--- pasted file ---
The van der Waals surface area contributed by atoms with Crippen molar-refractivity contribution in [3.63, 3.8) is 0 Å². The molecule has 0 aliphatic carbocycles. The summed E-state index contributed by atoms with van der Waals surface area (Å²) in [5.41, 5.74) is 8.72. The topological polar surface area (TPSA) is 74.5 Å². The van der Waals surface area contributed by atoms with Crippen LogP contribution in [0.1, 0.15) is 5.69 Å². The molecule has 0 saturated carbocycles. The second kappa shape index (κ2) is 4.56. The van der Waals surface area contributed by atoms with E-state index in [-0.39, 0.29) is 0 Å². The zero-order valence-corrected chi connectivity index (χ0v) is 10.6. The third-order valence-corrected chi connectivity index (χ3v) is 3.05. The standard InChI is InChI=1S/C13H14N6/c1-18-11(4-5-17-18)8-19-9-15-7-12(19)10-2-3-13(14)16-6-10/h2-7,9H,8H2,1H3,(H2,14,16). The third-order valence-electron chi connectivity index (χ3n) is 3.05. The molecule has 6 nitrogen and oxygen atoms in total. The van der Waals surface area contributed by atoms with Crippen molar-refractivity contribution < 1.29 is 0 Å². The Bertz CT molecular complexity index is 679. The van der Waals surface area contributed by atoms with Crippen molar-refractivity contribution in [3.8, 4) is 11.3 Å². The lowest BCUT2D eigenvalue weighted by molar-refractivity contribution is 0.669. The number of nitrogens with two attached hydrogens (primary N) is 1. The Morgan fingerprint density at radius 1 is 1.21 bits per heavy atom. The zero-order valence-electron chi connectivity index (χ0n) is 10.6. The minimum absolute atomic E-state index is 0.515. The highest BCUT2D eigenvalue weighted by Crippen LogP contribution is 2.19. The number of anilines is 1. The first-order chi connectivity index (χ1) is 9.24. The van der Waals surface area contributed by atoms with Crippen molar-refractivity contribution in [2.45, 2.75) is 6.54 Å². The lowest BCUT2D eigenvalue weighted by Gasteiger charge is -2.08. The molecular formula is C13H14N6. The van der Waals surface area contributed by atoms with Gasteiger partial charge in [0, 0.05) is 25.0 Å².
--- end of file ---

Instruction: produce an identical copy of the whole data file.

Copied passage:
The van der Waals surface area contributed by atoms with Crippen molar-refractivity contribution in [3.63, 3.8) is 0 Å². The molecule has 0 aliphatic carbocycles. The summed E-state index contributed by atoms with van der Waals surface area (Å²) in [5.41, 5.74) is 8.72. The topological polar surface area (TPSA) is 74.5 Å². The van der Waals surface area contributed by atoms with Crippen LogP contribution in [0.1, 0.15) is 5.69 Å². The molecule has 0 saturated carbocycles. The second kappa shape index (κ2) is 4.56. The van der Waals surface area contributed by atoms with E-state index in [-0.39, 0.29) is 0 Å². The zero-order valence-corrected chi connectivity index (χ0v) is 10.6. The third-order valence-corrected chi connectivity index (χ3v) is 3.05. The standard InChI is InChI=1S/C13H14N6/c1-18-11(4-5-17-18)8-19-9-15-7-12(19)10-2-3-13(14)16-6-10/h2-7,9H,8H2,1H3,(H2,14,16). The third-order valence-electron chi connectivity index (χ3n) is 3.05. The molecule has 6 nitrogen and oxygen atoms in total. The van der Waals surface area contributed by atoms with Crippen molar-refractivity contribution < 1.29 is 0 Å². The Bertz CT molecular complexity index is 679. The van der Waals surface area contributed by atoms with Crippen molar-refractivity contribution in [3.8, 4) is 11.3 Å². The lowest BCUT2D eigenvalue weighted by molar-refractivity contribution is 0.669. The number of nitrogens with two attached hydrogens (primary N) is 1. The Morgan fingerprint density at radius 1 is 1.21 bits per heavy atom. The zero-order valence-electron chi connectivity index (χ0n) is 10.6. The minimum absolute atomic E-state index is 0.515. The highest BCUT2D eigenvalue weighted by Crippen LogP contribution is 2.19. The number of anilines is 1. The first-order chi connectivity index (χ1) is 9.24. The van der Waals surface area contributed by atoms with Crippen molar-refractivity contribution in [2.45, 2.75) is 6.54 Å². The lowest BCUT2D eigenvalue weighted by Gasteiger charge is -2.08. The molecular formula is C13H14N6. The van der Waals surface area contributed by atoms with Gasteiger partial charge in [0, 0.05) is 25.0 Å².